While some of the tribes were woefully short on playable threats outside of
tribal decks, Rivals of Ixalan goes a long way towards filling in
the gaps. Here’s my first attempt:

Jadelight Ranger and Merfolk Branchwalker make the Merfolk tribe a cinch.
The rest all have one easy one, and need a bit of stretching for the rest.

They are a bit of a motley crew, but they do give us a little bit of
interaction and a versatile offense. The Brontodon being a three-mana 3/4
is already kind of interesting in the format so ripe with Fatal Pushes,
Abrades, and Lightning Strikes. That it can attack God-Pharaoh’s Gift, Cast
Out, Search for Azcanta, Sunbird’s Invocation, and Torrential Gearhulk is
just icing on the cake.

Maybe I should be more excited about Dusk Legion Zealot, but we’re already
so long on two-drops. I could imagine it turning out to be exactly what we
need, but with Grim Captain’s Call drawing so many extra cards and the
various explore cards already doing so much work, I’m not sure paying for
more card draw is really worth so much.

While we’re on the subject of tribal decks, I did want to take another stab
at Dinosaurs. Reckless Rage looks like it could be a potentially exciting
enrage enabler and less Energy decks might really open up the format for
other creature decks.

Just having a bunch of three-toughness creatures already makes Reckless
Rage fairly interesting, letting us build an instant speed Flame Slash.
Once you factor in the enrage synergies, however; now we’re really cooking.
Remember: Reckless Rage being an instant lets us freeroll it even on a
creature too small when played in response to a kill spell.

Shake the Foundation is an interesting sideboard card, especially for an
enrage deck.

Killing tokens while triggering our enrage cards is solid, and being a
cantrip really reduces the opportunity cost. Unfortunately, I’m not sure
this is really enough of a game plan to shore up our glaring weakness
against token decks. If only we had a Dinosaur that fit naturally into our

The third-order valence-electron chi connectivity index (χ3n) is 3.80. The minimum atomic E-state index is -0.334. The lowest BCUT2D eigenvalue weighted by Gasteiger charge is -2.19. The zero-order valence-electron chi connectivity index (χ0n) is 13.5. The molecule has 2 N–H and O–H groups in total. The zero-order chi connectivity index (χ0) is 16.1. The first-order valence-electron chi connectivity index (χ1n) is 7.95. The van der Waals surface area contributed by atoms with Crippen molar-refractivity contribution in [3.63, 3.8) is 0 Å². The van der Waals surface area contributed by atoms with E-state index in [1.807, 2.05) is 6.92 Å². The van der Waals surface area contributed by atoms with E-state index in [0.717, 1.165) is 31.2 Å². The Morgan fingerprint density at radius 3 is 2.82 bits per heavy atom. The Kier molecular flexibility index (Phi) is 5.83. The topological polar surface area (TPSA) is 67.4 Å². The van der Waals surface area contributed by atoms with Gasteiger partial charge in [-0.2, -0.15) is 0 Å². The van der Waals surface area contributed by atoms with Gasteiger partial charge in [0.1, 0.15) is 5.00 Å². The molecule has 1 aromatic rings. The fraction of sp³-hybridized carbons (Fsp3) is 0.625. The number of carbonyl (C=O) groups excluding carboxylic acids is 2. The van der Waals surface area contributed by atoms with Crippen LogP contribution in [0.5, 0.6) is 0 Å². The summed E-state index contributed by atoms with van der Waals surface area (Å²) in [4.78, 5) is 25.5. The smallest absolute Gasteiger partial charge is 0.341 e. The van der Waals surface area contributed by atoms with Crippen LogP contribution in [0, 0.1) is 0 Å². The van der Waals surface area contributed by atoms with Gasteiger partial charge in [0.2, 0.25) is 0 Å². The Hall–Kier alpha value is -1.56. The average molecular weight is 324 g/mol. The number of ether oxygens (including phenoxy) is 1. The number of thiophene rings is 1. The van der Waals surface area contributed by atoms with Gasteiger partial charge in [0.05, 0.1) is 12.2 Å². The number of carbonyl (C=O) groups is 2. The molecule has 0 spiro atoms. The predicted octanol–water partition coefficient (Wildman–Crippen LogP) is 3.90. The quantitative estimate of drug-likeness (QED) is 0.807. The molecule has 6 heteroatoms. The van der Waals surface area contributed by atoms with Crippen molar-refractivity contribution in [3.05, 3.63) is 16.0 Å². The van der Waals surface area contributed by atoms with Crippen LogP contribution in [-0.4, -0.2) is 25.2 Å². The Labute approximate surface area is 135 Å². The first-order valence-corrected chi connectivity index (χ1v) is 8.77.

strategy, that could help.

While I don’t want to go too deep into Pirates, the tribe does warrant
mentioning in the context of the bans. One of the big outstanding questions
in the format is what the new red decks will look like. After all, they
didn’t ban Hazoret the Fervent, Earthshaker Khenra, Ahn-Crop Crasher, or
Bomat Courier.

We could just fill in the gaps with more of the same stuff we’ve been
using, maybe try a list something like this:

However, the printing of Daring Buccaneer might move the needle on which
creatures to support with.

It’s not like a 2/2 for one is the biggest deal in the world, but it is
nice, and it’s not like Rigging Runner, Fanatical Firebrand, Kari Zev,
Skyship Raider, and Dire Fleet Daredevil are that bad of considerations.

The challenge is that it doesn’t take many Pirates before we’re out of
space, assuming we want the powerhouses above and 8-12 cheap burn spells.

If we go sufficiently low to the ground, we might get enough out of Fell
Flagship, particularly if we value it as an artifact, maybe to help support
Unlicensed Disintegration and/or Inventor’s Apprentice. Captain Lannery
Storm could also be a source of artifacts, and if we’re desperate, I
suppose Wily Goblin could at least warrant a conversation.

One other sweet payoff to playing Pirates is getting to run Fiery
Cannonade, letting you completely blow open some aggro semi-mirrors. You
don’t need to be all Pirates to get your money’s worth, though it is
somewhat dangerous, how many people might randomly have Pirates in their
red deck anyway.

Where do we go from here?

Well, the metagame is just in its infancy, but so far, it would appear that
we’re dealing with a very different animal. It was a team competition, but
here’s the Day 2 metagame from SCG Dallas. Even if we count G/B Constrictor
and G/R/x Monsters, along with Grixis Energy, we’re still talking about
less than a quarter of the field running Energy decks.

Day 2 of #SCGDFW:


Day 2 Metagame Percentage

G/B Constrictor


U/B/x Control


Mardu Vehicles




U/B/x God Pharaoh’s Gift


U/W/x Approach


W/B/x Tokens


Mono-Red Aggro


G/R/x Monsters


R/W Aggro


R/B Aggro


U/W/x Cycling


Grixis Energy


Okay, that’s a pretty exciting field…